Harriet Tubman is the better icon for Maryland's history

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Wednesday, March 9, 2011; 7:11 PM

Regarding the March 6 front-page story on Maryland's statues in the National Statuary Hall Collection at the U.S. Capitol ["In hallowed hall, Md.'s heavyweights duke it out"]:

Harriet Tubman is the right choice, as opposed to 18th-century figure John Hanson, whose statue stands there now. Tubman reflects the part of Maryland's heritage that is most recognizable and beloved today: Our diverse but interconnected histories and our legacy of finding common ground in shared experiences and values.

Tubman's contribution to American history as the most outstanding conductor of the Underground Railroad is a personal inspiration and a source of pride to me as a Marylander. And her contribution is enriched by the recognition that the Underground Railroad was helped by many anonymous Marylanders - Quakers, philanthropists, and conductors and workers of the railroad - who provided money, food, clothes and havens for thousands of enslaved people en route to freedom in the North. Thus, Tubman's legacy is significant not only to women and African Americans but to all Marylanders who see their heritage and values reflected in her story.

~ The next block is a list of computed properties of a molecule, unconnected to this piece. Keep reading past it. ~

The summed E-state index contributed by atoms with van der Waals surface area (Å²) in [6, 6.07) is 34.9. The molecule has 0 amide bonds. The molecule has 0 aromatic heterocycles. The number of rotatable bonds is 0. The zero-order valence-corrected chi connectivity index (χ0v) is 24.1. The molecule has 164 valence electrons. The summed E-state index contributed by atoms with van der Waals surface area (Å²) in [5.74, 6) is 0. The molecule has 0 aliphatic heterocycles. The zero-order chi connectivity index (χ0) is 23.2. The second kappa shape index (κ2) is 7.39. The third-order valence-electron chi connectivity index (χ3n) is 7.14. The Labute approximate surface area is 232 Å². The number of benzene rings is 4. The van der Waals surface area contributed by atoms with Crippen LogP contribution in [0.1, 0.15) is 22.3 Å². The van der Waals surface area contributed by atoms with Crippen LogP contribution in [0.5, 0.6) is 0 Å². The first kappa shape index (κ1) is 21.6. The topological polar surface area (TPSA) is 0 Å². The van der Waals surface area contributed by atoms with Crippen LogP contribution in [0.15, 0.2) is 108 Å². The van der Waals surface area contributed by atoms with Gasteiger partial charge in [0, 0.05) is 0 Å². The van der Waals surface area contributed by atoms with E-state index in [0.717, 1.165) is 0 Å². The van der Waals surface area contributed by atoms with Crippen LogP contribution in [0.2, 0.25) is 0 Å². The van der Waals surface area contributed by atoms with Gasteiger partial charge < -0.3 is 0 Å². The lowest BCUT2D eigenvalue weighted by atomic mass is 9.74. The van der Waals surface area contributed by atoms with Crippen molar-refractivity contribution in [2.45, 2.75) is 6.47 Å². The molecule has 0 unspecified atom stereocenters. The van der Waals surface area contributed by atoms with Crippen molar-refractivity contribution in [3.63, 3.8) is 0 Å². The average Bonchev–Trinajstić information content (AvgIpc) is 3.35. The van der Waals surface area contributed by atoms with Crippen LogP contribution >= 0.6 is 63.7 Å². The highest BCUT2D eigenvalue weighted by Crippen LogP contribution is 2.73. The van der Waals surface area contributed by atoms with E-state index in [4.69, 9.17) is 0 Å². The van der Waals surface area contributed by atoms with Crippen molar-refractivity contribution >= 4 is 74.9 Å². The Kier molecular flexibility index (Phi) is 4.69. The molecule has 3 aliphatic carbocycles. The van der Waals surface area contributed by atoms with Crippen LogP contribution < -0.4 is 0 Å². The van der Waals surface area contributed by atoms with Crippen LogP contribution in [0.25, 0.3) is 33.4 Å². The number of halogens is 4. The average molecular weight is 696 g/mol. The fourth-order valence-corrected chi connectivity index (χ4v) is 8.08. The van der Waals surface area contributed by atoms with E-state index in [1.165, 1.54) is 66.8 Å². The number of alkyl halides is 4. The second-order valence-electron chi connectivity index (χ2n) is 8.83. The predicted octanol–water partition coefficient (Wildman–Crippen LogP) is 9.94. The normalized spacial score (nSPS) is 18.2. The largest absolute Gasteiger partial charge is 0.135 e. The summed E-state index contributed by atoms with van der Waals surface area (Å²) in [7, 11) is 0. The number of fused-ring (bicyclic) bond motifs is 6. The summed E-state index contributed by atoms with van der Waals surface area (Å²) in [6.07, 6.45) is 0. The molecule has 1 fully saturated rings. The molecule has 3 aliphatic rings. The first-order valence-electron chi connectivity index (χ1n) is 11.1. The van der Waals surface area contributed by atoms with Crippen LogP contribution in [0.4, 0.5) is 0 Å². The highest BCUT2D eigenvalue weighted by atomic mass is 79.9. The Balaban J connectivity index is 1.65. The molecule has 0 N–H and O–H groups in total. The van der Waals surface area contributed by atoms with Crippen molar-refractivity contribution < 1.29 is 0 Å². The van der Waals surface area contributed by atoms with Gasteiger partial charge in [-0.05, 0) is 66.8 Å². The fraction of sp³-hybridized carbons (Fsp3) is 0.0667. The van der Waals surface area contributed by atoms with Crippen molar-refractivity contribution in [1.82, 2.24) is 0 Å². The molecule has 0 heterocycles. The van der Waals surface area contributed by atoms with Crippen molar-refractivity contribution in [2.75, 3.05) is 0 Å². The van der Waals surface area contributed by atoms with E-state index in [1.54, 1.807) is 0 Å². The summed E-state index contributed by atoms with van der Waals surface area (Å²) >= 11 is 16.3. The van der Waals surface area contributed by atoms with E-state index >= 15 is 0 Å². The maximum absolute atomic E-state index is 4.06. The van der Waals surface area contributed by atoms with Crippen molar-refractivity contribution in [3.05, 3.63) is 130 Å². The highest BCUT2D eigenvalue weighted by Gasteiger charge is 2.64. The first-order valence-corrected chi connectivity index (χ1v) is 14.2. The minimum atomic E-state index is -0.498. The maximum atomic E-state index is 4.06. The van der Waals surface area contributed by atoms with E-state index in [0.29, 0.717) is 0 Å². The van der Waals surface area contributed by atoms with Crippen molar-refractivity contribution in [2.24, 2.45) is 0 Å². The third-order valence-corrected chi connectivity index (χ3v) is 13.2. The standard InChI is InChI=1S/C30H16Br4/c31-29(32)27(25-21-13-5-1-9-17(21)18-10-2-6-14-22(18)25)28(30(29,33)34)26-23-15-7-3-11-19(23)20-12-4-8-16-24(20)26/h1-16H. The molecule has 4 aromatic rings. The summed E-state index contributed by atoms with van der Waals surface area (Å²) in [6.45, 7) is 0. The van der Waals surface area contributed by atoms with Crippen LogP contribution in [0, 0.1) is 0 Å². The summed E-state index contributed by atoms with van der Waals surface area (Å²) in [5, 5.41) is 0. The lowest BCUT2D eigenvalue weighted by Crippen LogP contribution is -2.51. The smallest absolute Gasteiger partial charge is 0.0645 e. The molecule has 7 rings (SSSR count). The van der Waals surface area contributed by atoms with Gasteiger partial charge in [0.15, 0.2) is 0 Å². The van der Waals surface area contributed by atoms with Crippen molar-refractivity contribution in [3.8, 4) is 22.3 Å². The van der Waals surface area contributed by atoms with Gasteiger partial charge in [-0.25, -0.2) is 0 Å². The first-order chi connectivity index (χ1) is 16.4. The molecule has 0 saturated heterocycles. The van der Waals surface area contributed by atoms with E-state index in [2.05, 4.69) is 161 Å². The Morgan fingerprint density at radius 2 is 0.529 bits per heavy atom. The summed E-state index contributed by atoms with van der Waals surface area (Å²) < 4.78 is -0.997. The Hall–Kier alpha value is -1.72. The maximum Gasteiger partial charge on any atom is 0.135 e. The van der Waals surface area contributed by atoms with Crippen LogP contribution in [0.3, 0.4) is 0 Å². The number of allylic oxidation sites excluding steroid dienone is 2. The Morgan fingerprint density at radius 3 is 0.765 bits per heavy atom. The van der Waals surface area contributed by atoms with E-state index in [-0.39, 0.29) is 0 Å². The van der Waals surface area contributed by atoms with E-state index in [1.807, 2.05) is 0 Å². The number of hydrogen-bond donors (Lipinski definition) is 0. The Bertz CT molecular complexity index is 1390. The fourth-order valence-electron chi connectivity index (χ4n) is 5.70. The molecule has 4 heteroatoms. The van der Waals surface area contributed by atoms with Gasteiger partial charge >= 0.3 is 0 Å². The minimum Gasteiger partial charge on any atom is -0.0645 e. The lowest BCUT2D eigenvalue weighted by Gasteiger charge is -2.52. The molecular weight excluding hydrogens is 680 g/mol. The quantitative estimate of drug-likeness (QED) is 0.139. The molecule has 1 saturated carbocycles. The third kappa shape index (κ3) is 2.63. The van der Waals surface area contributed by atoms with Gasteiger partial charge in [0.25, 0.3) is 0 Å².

Najah Duvall-Gabriel, Hyattsville

The writer is a member of the Maryland Commission on African American History and Culture.

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Here's the easy answer to who should represent Maryland in Statuary Hall: Keep John Hanson, add Harriet Tubman, bid farewell to Charles Carroll. Would that all problems were so easily resolved.

David Elfin, Bethesda


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